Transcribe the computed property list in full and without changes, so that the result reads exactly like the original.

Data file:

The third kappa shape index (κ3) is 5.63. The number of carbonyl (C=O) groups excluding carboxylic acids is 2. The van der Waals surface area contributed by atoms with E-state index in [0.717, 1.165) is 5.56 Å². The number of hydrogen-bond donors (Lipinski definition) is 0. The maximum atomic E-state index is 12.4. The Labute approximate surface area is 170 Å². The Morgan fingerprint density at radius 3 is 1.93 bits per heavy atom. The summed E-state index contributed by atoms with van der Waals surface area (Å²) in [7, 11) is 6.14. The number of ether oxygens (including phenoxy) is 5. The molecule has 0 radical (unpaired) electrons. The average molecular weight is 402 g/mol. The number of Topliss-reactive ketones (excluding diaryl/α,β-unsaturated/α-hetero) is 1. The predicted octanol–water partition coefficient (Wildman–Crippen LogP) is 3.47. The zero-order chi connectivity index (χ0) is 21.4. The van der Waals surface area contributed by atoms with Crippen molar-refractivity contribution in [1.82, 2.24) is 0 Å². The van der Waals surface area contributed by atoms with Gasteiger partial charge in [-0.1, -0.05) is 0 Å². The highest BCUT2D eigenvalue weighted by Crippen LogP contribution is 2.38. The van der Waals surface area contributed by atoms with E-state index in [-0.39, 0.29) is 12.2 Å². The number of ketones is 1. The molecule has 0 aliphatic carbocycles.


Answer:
The third kappa shape index (κ3) is 5.63. The number of carbonyl (C=O) groups excluding carboxylic acids is 2. The van der Waals surface area contributed by atoms with E-state index in [0.717, 1.165) is 5.56 Å². The number of hydrogen-bond donors (Lipinski definition) is 0. The maximum atomic E-state index is 12.4. The Labute approximate surface area is 170 Å². The Morgan fingerprint density at radius 3 is 1.93 bits per heavy atom. The summed E-state index contributed by atoms with van der Waals surface area (Å²) in [7, 11) is 6.14. The number of ether oxygens (including phenoxy) is 5. The molecule has 0 radical (unpaired) electrons. The average molecular weight is 402 g/mol. The number of Topliss-reactive ketones (excluding diaryl/α,β-unsaturated/α-hetero) is 1. The predicted octanol–water partition coefficient (Wildman–Crippen LogP) is 3.47. The zero-order chi connectivity index (χ0) is 21.4. The van der Waals surface area contributed by atoms with Crippen molar-refractivity contribution in [1.82, 2.24) is 0 Å². The van der Waals surface area contributed by atoms with Gasteiger partial charge in [-0.1, -0.05) is 0 Å². The highest BCUT2D eigenvalue weighted by Crippen LogP contribution is 2.38. The van der Waals surface area contributed by atoms with E-state index in [-0.39, 0.29) is 12.2 Å². The number of ketones is 1. The molecule has 0 aliphatic carbocycles.